Weekly Wire
Austin Chronicle Cruel Intentions

By Marc Savlov

MARCH 8, 1999: 

D: Roger Kumble; with Sarah Michelle Gellar, Ryan Phillippe, Reese Witherspoon, Selma Blair, Christine Baranski, Joshua Jackson, Tara Reid, Swoosie Kurtz, Sean Patrick Thomas, Louise Fletcher. (R, 95 min.)

The lure of Choderlos de Laclos' Les Liaisons Dangereuses proves irresistible for a fourth film rendition as the novel is adapted for the high-school set and given the same update treatment recently afforded Great Expectations and Romeo and Juliet. It works only sporadically, and more as a comic outing than as a vicious battle of sexual predation. Phillippe, with that pouty lower lip that might be better put to use as the prow of a polar icebreaker, plays Sebastian Valmont, the achingly bored Upper East Side poor-little-rich-Lothario who concedes to a hellish wager with his equally treacherous half-sister Kathryn (Gellar): If he can deflower virginal Annette (Witherspoon) before the onset of the school year, he wins a night with sis, and if Kathryn can turn her ex's new girlfriend Cecile (Blair) into a notorious slut, she wins his '54 Jag. On such familial firefights are great works of art founded -- there's no question that the source novel is a great, rich, sink-your-teeth-into-it-and-chew-away work for actors and directors alike. Of all the principals involved in this production, though, only Blair, as the dizzy, boy-crazy Cecile has any spark. The awakening of her sexuality is done as a comic romp, with much rolling of eyes, squeaky utterances, and weak-in-the-knees outbursts. In fact, Blair's performance here is a comic tour de force; she's far and away the best thing in Kumble's film, a potty gamine manhandled into adulthood by her domineering, society mother (Baranski) and the disreputable Valmont. Gellar's Kathryn is another matter. Both she and Phillippe seem ready, willing, and able to essay these scurrilous characters, but their interaction has the dull ring of fallacy to it. They plot and scheme and make outlandish sexual advances toward each other, but like the faces they show to the world at large, it all feels coolly false. Despite the steaming heaps of innuendo and sexual brinkmanship, this brother and sister for the incest set just don't smolder like they ought to. Witherspoon, too, is off-base. The flagrant one-dimensionality of Annette -- she's so chaste she's actually won an award in Seventeen with an essay on the importance of purity -- grates maddeningly; by the time she finally has it out with Valmont you're ready to slap her silly. Apart from Blair's riotous performance, the only other inspired work comes from the lavish production design by Jon Gary Steele, who surrounds the cast with lush, toney baronial halls and outfits that call to mind a pair of the Valmont's film predecessors -- Catherine Deneuve and David Bowie's vampiric society bloodsuckers in The Hunger. A vampire by any other name remains a vampire no matter what they suck -- it just helps when the film in question doesn't blow.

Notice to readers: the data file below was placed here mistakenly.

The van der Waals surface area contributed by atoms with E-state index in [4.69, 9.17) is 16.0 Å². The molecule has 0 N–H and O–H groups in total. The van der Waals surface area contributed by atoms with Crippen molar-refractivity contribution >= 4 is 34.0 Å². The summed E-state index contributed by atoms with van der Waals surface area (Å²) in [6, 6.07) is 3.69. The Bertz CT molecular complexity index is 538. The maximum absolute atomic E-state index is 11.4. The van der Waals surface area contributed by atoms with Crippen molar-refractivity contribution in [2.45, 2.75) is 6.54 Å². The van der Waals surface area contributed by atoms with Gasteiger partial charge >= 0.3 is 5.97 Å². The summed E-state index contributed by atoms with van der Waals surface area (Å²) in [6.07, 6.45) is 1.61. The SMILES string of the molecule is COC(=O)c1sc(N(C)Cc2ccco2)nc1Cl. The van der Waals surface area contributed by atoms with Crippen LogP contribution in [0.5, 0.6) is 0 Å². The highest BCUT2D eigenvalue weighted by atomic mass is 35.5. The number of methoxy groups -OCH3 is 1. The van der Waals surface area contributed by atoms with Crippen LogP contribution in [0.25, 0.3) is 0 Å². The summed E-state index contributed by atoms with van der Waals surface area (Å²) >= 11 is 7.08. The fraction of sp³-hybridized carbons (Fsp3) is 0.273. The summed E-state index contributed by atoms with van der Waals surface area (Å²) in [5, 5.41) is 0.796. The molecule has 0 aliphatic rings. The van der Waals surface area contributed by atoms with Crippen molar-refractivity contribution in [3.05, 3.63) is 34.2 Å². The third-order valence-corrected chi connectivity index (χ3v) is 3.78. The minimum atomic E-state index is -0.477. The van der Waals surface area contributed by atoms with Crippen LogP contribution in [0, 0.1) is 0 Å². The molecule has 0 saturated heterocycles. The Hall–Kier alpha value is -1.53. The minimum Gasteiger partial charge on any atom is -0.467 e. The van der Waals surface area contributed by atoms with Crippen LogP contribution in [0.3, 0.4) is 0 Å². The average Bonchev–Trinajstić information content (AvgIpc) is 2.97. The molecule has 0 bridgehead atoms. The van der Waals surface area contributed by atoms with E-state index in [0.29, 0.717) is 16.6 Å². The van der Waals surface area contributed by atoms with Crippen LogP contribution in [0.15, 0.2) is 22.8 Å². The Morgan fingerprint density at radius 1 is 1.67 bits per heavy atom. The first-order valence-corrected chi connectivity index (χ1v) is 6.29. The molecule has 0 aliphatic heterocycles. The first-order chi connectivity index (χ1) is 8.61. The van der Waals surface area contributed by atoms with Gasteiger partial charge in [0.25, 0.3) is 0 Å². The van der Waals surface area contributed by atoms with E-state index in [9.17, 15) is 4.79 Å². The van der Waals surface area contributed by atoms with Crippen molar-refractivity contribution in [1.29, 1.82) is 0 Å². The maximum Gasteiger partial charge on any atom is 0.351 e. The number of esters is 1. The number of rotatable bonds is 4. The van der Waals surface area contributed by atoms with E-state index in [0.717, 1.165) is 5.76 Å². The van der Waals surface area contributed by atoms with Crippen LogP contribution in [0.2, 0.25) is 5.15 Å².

1.5 stars

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